Economists will tell you it takes two elements to create a marketplace: supply and demand. Producers create the supply; consumers provide the demand. The phrase isn’t “supply and suggest or request” it’s “supply and demand.” Demand implies firmness, authority or power.
When we complain that we can’t find union-made goods to buy, we’re saying that the marketplace is failing us. We’re bringing the demand, but producers aren’t giving us the supply.
Something’s wrong with this picture.
Polls tell us that union members and their families prefer to support the products and services of union members. That doesn’t mean that every union member would buy union-made if they had the choice, but many would.
There are 16 million union members in the U.S. Let’s assume that every union member “influences” buying decisions of just three other people, on average: that might mean folks in their immediate family (spouses, children, mothers, fathers, aunts and uncles) or room mates, neighbors and friends.
Now, let’s do the math:
The average weekly wage for union members is $967, or $50,284 a year.
There are 16 million union members in America X 4 (the number of people who are influenced, plus the union member = 64 million.
Union buying power
$50,284 X 16 million= $804,442,000,000—more than $804 billion! If you laid 804 billion single dollar bills end to end, the line would stretch for 750,000 miles, or more than three times around the world. That’s a long way! Just imagine how far that line would take us if we used it as buying power.
The failing U.S. market place
So, we have a marketplace of 64 million people, with more than $804 billion to spend and they want to spend it on union-made goods and services, but all they see are autos made in Asia, clothing, appliances, electronics, tools made in China.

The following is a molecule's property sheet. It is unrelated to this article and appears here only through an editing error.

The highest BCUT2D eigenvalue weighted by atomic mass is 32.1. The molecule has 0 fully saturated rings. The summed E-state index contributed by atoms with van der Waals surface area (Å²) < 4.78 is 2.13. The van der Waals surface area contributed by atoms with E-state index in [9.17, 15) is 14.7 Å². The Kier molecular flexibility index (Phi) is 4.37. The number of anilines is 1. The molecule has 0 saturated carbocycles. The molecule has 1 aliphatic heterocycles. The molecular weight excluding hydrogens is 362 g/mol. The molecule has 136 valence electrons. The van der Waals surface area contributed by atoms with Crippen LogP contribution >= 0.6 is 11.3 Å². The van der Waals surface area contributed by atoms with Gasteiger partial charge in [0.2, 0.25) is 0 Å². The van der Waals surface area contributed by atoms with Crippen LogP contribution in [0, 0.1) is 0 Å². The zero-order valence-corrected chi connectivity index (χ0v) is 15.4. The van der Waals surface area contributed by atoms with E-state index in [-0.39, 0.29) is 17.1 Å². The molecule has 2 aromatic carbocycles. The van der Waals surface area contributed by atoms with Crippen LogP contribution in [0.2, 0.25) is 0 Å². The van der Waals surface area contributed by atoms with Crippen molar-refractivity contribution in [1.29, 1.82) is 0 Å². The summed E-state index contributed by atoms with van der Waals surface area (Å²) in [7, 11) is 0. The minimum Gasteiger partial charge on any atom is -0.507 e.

Even worse is what our union buyers don’t and can’t see—billions of dollars worth of goods with parts and components from somewhere else. Most of the little gizmos inside your computers and cell phones are made in China. The tiny parts under the hood of your car are most likely from foreign sources. The ingredients for many prescription drugs are mixed in bulk in places like Asia and China. Do you like frozen shrimp? Catfish? Did you know that many of the frozen seafood products you see in your supermarket were raised “ranch style” in ponds in Asia.
When something goes wrong with a foreign-made product, you might get on the phone (or the internet) and try to find out how to fix it. If you end up talking to a live person, most likely, it will be someone in India who says their name is “Judy” or “George”. Nowadays, the folks who read your x-rays if you’re sick, are somewhere else. Your banking and credit card transactions are recorded and maintained half a world away.
Okay, so the stuff you buy isn’t made union, and it’s not made here, and it’s not repaired here. So, how do you fix all that?
The average daily union wage is $193.40. Now, we understand that you don’t “control” every dollar of that daily wage. A lot of it is gone before you even get your check. One-third of it (say $63) is already earmarked for housing or rent; another 10 percent or so goes to taxes ($20); another $70 pays for insurance, medicine and groceries. But, that still leaves around $40 per day in “discretionary” spending—money you choose to spend on a daily basis. Maybe some of it goes for chewing gum, tobacco, refreshments, entertainment, a decent lunch, a kid’s haircut, clothes and shoes.
What about a ‘buycott’?
Suppose, just suppose, that everyone in your local union—maybe 500 people—decided that for just one day you’re not buying anything. No food, no gasoline, no coffee, no lottery tickets, nothing! Assuming you and everybody else in the local have $40 you could spend today—that’s $2,000 that won’t go into the local economy. There’s just one other thing: you’re going to have to announce it. And, maybe you should try to enlist some allies—from other unions, in your church, at the American Legion, or wherever groups get together who aren’t going to spend anything that day either.
Now, let’s add one more element:
Why not visit your local Home Depot, a department store, an auto parts dealer, a grocery store…
Remember the $804 billion. That’s power.